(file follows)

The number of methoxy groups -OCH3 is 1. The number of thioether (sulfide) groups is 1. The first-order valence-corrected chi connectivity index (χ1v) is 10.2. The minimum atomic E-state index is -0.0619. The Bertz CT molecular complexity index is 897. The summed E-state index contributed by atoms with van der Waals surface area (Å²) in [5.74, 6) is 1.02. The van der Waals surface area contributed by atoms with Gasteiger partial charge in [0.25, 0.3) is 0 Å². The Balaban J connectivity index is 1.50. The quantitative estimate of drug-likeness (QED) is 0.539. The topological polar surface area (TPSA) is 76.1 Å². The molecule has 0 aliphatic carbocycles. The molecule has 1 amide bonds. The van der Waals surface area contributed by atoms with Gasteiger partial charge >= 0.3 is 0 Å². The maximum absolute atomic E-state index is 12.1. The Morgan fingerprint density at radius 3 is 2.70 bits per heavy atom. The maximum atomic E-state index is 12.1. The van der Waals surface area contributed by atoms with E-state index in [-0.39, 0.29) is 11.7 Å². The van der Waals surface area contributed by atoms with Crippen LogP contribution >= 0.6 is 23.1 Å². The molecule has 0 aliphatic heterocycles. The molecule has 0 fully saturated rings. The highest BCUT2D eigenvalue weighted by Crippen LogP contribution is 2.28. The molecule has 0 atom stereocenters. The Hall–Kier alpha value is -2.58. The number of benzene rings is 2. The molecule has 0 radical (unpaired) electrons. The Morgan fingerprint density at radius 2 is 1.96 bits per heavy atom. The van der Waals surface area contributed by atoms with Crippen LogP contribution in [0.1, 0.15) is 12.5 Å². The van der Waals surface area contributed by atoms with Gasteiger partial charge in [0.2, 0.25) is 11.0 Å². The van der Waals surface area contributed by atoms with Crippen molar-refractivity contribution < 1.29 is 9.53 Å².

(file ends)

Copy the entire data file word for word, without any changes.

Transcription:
The number of methoxy groups -OCH3 is 1. The number of thioether (sulfide) groups is 1. The first-order valence-corrected chi connectivity index (χ1v) is 10.2. The minimum atomic E-state index is -0.0619. The Bertz CT molecular complexity index is 897. The summed E-state index contributed by atoms with van der Waals surface area (Å²) in [5.74, 6) is 1.02. The van der Waals surface area contributed by atoms with Gasteiger partial charge in [0.25, 0.3) is 0 Å². The Balaban J connectivity index is 1.50. The quantitative estimate of drug-likeness (QED) is 0.539. The topological polar surface area (TPSA) is 76.1 Å². The molecule has 0 aliphatic carbocycles. The molecule has 1 amide bonds. The van der Waals surface area contributed by atoms with Gasteiger partial charge >= 0.3 is 0 Å². The maximum absolute atomic E-state index is 12.1. The Morgan fingerprint density at radius 3 is 2.70 bits per heavy atom. The maximum atomic E-state index is 12.1. The van der Waals surface area contributed by atoms with E-state index in [-0.39, 0.29) is 11.7 Å². The van der Waals surface area contributed by atoms with Crippen LogP contribution >= 0.6 is 23.1 Å². The molecule has 0 aliphatic heterocycles. The molecule has 0 fully saturated rings. The highest BCUT2D eigenvalue weighted by Crippen LogP contribution is 2.28. The molecule has 0 atom stereocenters. The Hall–Kier alpha value is -2.58. The number of benzene rings is 2. The molecule has 0 radical (unpaired) electrons. The Morgan fingerprint density at radius 2 is 1.96 bits per heavy atom. The van der Waals surface area contributed by atoms with Crippen LogP contribution in [0.1, 0.15) is 12.5 Å². The van der Waals surface area contributed by atoms with Gasteiger partial charge in [0.2, 0.25) is 11.0 Å². The van der Waals surface area contributed by atoms with Crippen molar-refractivity contribution < 1.29 is 9.53 Å².